Cargolux taking a less-turbulent route to a more stable and sustainable era
It’s hard to believe, but Cargolux, and its unions, are currently in negotiations over the ...
A Cargolux board meeting to be held today could be critical in cementing the future of the company. While the deal with HNCA looks set to be signed next year, many of the carrier’s staff and management are hoping that a string of good results, and outstanding questions over the HNCA bid, could still take the deal off the table.
The commercial agreement with China’s HNCA is still under review by management and legal advisers, and there is also the possibility that HNCA could reject Cargolux’s amendments.
One source at the company said: “The probability is very high that this deal will go through, even though many of us are still fighting to prevent it.”
He added that today’s traditionally unlucky date, Friday 13th, could in fact turn out to be either lucky or “the final nail in the coffin”.
Earlier this week, the carrier reported a 27% increase in volumes, year-on-year, in November, carrying more than 74,000 tonnes of freight. October’s volume growth was more than 20% up on last year, and full year results are expected to be higher than the original forecast. The good results have given some staff hope that the carrier can continue without an investor.
While there remains much internal resistance to the HNCA deal, there are “greater forces at play” according to one Luxembourg source. Luxembourg – along with other European countries – is keen to become a financial centre for the yuan and to align itself closely with China. There is some suspicion that other offers for Cargolux were not considered closely, as the government only had eyes for HNCA.
But while the carrier’s medium-term future may still be in doubt, its longer-term outlook is becoming clearer. While there has been much media attention on Amazon’s delivery drone plan, and DHL earlier this week tested a “parcelkopter’, Cargolux is betting on the future of airships.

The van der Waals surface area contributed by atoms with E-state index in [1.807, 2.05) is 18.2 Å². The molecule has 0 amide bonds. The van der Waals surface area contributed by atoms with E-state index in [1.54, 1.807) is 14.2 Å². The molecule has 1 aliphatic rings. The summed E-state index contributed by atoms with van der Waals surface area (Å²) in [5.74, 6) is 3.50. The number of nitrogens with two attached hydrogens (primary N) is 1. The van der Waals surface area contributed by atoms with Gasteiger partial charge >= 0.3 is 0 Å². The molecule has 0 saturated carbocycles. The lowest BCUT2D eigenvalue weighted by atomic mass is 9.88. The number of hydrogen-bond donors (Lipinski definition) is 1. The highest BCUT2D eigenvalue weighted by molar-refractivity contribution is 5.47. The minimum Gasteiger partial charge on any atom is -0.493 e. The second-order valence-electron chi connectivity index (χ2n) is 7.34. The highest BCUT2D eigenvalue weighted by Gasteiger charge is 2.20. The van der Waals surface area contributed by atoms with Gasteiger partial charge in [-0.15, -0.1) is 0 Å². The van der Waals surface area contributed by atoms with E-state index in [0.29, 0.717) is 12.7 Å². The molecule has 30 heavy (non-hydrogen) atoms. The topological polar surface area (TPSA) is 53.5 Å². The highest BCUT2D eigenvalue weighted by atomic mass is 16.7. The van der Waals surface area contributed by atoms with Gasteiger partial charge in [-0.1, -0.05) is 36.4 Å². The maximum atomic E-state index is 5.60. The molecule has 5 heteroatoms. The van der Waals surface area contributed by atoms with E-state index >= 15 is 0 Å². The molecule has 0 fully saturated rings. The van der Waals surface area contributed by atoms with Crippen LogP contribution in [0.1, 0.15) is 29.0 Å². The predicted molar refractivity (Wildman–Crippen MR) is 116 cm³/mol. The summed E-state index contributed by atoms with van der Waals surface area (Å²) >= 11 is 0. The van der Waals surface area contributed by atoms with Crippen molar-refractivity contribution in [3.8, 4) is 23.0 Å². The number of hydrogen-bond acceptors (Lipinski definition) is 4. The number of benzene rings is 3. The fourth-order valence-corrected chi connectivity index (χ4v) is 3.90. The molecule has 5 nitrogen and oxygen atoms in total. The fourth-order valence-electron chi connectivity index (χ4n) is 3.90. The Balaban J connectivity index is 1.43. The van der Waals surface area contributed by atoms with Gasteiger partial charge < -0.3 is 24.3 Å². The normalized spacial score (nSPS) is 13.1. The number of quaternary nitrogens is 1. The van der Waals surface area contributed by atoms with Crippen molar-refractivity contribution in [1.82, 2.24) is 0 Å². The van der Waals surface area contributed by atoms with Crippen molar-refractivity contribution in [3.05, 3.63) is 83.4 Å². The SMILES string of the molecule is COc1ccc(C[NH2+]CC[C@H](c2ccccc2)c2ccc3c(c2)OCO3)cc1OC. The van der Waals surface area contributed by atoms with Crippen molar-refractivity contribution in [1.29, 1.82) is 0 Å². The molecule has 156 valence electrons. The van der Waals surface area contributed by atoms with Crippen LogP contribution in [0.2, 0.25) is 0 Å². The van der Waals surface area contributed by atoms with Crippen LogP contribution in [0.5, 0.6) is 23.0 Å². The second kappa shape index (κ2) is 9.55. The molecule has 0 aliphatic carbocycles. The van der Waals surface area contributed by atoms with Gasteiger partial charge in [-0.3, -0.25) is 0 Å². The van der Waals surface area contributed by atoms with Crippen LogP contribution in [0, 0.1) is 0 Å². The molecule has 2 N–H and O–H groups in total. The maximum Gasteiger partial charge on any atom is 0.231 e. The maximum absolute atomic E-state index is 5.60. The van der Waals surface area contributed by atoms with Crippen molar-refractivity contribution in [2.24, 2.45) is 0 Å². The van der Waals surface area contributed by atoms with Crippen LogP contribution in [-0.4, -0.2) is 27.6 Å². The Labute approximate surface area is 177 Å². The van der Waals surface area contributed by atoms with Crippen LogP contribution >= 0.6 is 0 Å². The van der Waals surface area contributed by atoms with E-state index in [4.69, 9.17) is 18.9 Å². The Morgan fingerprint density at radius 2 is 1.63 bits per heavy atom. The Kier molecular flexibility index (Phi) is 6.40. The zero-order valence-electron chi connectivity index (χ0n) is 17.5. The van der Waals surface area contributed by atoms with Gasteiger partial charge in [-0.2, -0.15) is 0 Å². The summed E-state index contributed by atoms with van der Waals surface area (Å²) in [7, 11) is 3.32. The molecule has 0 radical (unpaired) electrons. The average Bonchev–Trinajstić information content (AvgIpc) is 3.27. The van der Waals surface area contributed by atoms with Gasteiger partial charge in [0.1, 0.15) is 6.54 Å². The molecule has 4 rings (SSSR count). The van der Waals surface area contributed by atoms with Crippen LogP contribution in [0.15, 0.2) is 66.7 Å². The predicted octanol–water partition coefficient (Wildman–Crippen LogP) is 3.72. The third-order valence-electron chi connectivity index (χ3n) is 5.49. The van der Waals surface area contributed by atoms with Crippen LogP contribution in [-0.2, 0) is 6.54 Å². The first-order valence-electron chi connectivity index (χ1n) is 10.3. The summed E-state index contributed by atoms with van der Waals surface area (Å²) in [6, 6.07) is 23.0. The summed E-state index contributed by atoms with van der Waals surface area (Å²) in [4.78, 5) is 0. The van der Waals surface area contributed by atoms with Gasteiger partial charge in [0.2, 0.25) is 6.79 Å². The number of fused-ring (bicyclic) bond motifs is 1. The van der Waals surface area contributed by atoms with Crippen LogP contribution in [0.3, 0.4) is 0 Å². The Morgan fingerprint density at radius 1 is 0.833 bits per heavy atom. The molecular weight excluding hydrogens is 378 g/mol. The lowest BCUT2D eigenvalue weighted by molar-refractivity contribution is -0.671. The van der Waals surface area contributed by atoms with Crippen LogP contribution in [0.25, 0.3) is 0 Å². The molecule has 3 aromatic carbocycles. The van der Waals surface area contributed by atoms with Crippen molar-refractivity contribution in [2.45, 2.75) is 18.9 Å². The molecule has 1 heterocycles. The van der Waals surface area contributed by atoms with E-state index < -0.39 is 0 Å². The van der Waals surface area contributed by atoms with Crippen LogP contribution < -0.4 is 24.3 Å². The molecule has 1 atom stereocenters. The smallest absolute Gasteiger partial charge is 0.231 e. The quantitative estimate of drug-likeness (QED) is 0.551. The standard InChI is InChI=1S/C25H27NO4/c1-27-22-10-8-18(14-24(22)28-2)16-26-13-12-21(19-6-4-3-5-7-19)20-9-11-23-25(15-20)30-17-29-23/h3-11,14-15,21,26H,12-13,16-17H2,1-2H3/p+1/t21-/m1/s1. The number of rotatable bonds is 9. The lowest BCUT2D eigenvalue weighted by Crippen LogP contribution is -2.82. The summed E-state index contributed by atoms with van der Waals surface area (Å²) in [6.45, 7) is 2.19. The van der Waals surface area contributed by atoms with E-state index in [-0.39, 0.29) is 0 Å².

Today the carrier announced that it had signed an MoU with Aeroscraft, the makers of a variable-buoyancy cargo airship.
The airship, originally funded with $35m from the US military, has vertical take-off and landing capabilities and can carry heavy and outsize cargo, with the payload able to be changed at the touch of a button.
Aeros, the company behind the airship, plans to have 22 ready to operate in 2016. The 66-ton capacity airship will have a range of 3,100 nautical miles, while a 250-ton version will be able to cover more than 5,000 nautical miles. Aeros added that it could reach any destination within 72 hours – some media reports state it can travel at 100 miles per hour. The company won an FAA airworthiness certificate in August, allowing it to operate the 266ft airship in designated controlled airspace for research and development.
The airship fleet will operate on an ACMI basis, which is where Cargolux comes in. As well as being a launch partner, the airline will offer support and expertise in airfreight logistics. In a statement, interim president and CEO Richard Forson said the carrier was “excited to further explore client solutions surrounding the introduction of this innovative new type of aircraft”.
Aeros, which has achieved “multiple FAA airship type certificates”, said the airship was “poised to disrupt the current hub-and-spoke distributional model… and introduce point-to-point air cargo delivery services”.